Faculty Spring Research Spotlight
This week we’re putting a spotlight on recent faculty research! Three Coms faculty members published new works of original scholarship, Dr. Dhillon, Dr. Hudson, and Dr. Kolodziejski. Congrats on sharing your work with the community!
In Dr. Dhillon’s collaborative study, her research team published an article in Communication Monographs titled Exploring the effects of pillow talk on relationship satisfaction and physiological stress responses to couples’ difficult conversations:
This study examined the effects of pillow talk (i.e., communication after sexual activity) on relationship satisfaction and physiological stress responses to difficult conversations. Fifty heterosexual couples were randomly assigned to either a pillow talk condition in which they doubled their pillow talk for three weeks or a control condition. After three weeks, participants came to the lab to engage in a conflict conversation. Saliva samples taken before and after the conversation were assayed for cortisol, a physiological marker of stress. The results indicate that increased pillow talk produces greater relationship satisfaction for men (but not women), but does not benefit either group’s physiological stress responses. The findings suggest that pillow talk has distinct benefits for romantic relationships.
In Dr. Hudson’s research, she studied Cal Poly’s TIDE program and published her findings in the International Journal for Scholarship of Teaching and Learning in an article titled An In-Depth Look at a Comprehensive Diversity Training Program for Faculty:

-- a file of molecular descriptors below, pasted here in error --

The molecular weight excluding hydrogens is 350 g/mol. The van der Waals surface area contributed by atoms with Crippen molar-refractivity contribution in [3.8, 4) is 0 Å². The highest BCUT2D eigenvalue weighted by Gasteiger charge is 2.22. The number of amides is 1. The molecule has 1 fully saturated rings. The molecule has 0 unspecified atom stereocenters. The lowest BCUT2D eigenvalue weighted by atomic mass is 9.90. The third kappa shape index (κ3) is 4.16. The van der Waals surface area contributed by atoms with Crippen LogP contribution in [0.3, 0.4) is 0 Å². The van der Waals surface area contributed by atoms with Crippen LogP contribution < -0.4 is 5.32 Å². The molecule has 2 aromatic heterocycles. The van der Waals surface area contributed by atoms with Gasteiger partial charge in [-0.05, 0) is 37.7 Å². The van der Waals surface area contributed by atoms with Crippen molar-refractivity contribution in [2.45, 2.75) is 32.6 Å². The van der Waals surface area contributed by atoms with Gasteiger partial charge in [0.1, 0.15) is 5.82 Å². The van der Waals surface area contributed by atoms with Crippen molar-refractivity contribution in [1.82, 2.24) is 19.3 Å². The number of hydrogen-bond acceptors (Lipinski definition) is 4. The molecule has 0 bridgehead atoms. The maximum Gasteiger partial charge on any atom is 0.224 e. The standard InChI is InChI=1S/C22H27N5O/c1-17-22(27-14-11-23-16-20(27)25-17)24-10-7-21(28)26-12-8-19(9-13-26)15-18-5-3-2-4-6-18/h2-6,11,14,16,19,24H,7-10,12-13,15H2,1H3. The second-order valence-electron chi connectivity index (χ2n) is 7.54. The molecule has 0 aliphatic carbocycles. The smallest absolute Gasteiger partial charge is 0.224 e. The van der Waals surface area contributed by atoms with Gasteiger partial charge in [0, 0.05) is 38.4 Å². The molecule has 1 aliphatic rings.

This ethnographic research project examines a five-month diversity training program that 16 faculty participated in voluntarily at a university in the western United States. In addition to reviewing diversity issues and challenges in higher education, this article provides information about the program, describes my participant-observer experience, and provides evidence that assesses the program’s effects on teaching practices. This annual program includes learning, reflection and application and helps the participants develop new inclusive teaching strategies for the courses they teach. A post-program survey of the participants indicates that the majority felt that the program had a lasting beneficial effect on their teaching practices, and the results include specific inclusive teaching strategies that faculty can use in the classroom.
In Dr. Kolodziejski's study, she published her research in Rhetoric in Health and Medicine, which was recently voted "Best New Journal" by the Council of Editors of Learned Journals. Her study was titled Beyond the “hullabaloo” of the vaccine “debate”: Understanding parents’ assessments of risks when making vaccine decisions:
To ascertain the risk assessments parents use when making vaccine decisions, I conducted semi-structured interviews with mothers of young children. Treating these interviews as texts, I rhetorically analyzed how parents talk about their children's vaccination in order to better understand reasons for vaccine hesitancy. My analysis reveals that despite the difference in behavior between parents who vaccinate and parents who hesitate, there is a commonality in discourse. Three topoi emerged within these mothers' explanation of their vaccination decisions: perceptions of diseases, perceptions of environmental threats, and assessment of their child's vulnerability. Considering the common ground these topoi reflect, I explore possible alternative messaging about vaccines that might better encourage vaccine uptake. Ultimately, I argue a rhetorical approach to studying public and personal discourses about health issues can prove useful for identifying key topoi, which can generate communication strategies for addressing public concerns while potentially improving support for public health initiatives.